It’s not really a spoiler. It was kind of obvious.
ELYSIUM CITY, 2013
“Elysium City” is the brainchild of the artist Sebestian first announced January 2012 and finally realized in a working demo only this last August.
Though built in RPG Maker and borrowing the concepts of interdimensional exploration and equipable effects, it is not strictly a Yume Nikki fangame. Instead, you follow the young mechanic Anne (mech-anne-ic?), who has recently worked out the kinks on a machine which will take her to another world, the titular and shockingly dystopian Elysium City. There, she can escape the tyranny of her parents as she embarks on a series of quests to find a new home and unravel the sinister mysteries of the decrepit town. The demo takes us through the first episode of her perhaps long and exciting story.
As a strict game, Elysium City does not function particularly well. Much of the story progression is based on locating each in an arduous series of characters scattered about the area to gather their two cents before stumbling on the next event. I was intrigued enough by the story, something of a suspenseful mishmash between Foster’s Home, Neil Gaiman, and Roald Dahl’s The Landlady, but I would rather experience it either as a written piece of fiction or with improved interactivity — branching dialogue choices, perhaps.
This is not to say I do not anxiously twiddle my thumbs in anticipation for the next installment. The creatures and mythos of Elysium City are intriguing and demand the justice of being expanded upon with future stories, or, even better, a tie-in comic!
“Debris” is a Japanese Yume Nikki fangame by Hedgehog which adheres pretty rigidly to the traditional mechanics and aesthetic. It certainly doesn’t want for content with 2 playable characters, 17 effects, 4 endings, and a multitude of hidden events. The soundtrack and graphics are both above par, but the most marvelous feat of Debris is that in spite of its marvelous feats I spent more time looking for interesting things than I did experiencing them.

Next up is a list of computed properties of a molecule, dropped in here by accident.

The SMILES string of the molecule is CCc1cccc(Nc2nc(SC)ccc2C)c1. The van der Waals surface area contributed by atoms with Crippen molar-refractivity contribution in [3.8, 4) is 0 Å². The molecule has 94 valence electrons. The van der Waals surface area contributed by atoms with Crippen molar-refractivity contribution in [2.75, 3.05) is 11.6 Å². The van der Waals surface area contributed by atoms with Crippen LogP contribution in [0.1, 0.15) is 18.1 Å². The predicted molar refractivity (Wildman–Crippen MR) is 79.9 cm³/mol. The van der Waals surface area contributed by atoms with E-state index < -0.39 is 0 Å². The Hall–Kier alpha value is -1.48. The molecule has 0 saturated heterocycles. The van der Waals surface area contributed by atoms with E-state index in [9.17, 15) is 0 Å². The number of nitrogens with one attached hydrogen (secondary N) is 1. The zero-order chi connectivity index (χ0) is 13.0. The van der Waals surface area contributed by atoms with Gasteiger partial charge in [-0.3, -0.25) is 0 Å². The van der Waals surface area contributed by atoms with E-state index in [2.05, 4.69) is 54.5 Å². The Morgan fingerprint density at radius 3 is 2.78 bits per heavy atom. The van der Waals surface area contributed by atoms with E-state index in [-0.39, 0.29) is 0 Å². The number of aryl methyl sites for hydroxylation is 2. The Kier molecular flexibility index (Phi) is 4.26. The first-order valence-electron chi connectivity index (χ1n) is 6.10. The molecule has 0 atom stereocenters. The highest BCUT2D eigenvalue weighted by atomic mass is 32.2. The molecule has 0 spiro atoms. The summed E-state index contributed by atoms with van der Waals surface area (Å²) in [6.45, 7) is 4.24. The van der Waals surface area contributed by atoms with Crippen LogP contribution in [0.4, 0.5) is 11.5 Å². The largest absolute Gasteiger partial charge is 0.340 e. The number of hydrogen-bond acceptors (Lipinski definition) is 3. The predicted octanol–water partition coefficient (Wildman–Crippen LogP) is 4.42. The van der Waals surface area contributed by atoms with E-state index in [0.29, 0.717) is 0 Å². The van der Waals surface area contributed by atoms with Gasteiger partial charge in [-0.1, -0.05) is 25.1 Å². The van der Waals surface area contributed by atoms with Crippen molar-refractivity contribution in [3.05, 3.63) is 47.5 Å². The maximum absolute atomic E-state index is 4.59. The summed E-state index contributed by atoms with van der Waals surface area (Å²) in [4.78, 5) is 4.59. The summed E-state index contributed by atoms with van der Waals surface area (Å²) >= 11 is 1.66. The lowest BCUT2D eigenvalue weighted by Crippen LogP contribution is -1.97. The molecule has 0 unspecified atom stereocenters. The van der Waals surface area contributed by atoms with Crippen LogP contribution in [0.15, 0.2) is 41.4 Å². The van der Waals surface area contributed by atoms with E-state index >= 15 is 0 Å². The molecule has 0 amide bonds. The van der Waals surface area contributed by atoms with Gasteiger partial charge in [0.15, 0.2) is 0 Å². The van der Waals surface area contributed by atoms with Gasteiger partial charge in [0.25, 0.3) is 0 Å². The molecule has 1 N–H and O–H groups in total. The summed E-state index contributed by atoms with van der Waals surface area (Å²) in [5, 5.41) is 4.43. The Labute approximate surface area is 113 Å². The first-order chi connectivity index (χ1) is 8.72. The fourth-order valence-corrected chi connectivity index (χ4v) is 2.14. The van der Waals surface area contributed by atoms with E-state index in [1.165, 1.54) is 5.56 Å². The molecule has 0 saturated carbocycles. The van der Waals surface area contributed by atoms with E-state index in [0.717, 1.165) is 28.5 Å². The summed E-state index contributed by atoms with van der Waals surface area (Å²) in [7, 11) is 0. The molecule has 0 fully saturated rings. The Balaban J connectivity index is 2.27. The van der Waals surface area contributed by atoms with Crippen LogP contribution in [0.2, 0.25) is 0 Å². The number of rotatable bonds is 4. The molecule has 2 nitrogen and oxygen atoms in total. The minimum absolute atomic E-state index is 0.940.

As per the game’s vein of traditionalism, one encounters the expected throwbacks to the classics — the surreal monochrome creatures, the desert region, the kill-all-the-NPCs-to-reach-the-door room, the haunted school, the rave world, the chaser-infested labyrinth, the teleport maze; and padding these are a substantial number of transition maps, wide empty spaces with few distinctive landmarks, serving only to connect Point A to Point B.
About an hour in, I was worried I had downloaded a bootleg version, “Debris: The Experience,” devoted strictly to sightseeing, because it was that much of a haul to scavenge any effects. For many of the routes, you are at a roadblock if you didn’t happen to pick up the necessary effects beforehand, whether it’s because a path is guarded by enemies moving faster than your walking pace, or because locations on the way are complex wastelands which thrive on trial-and-error based wandering.
“Debris” is certainly not on my all-time low end of the list, and by no means is it a work of little effort, but the fact remains that it is simply not very fun to play. Unlike “LCDDEM,” a game that is also not very fun to play, the regions you explore are not at all enchanting or artistically motivating; for example, one of the Nexus doors leads to a large gray area comprised of roughly nothing, save a sparse collection of rectangular holes in the ground and a background track that goes boop wheedle-wheedle wheedle-wheedle whee. Another, which for its color scheme I affectionately refer to as Illini World, is a series of paths made up of rectangular smiling blue and orange faces fastened together like Lego blocks.
Do I want to be there? Not really. Do I wander these halls rapt with wonder? Not really. If I ever lucid-dreamed of such a place I would lucid-wake-myself-up and slap some cold water on my face, then go back to thinking about pretty boys. I would best avoid this game, unless you’re compensated with mints or $5.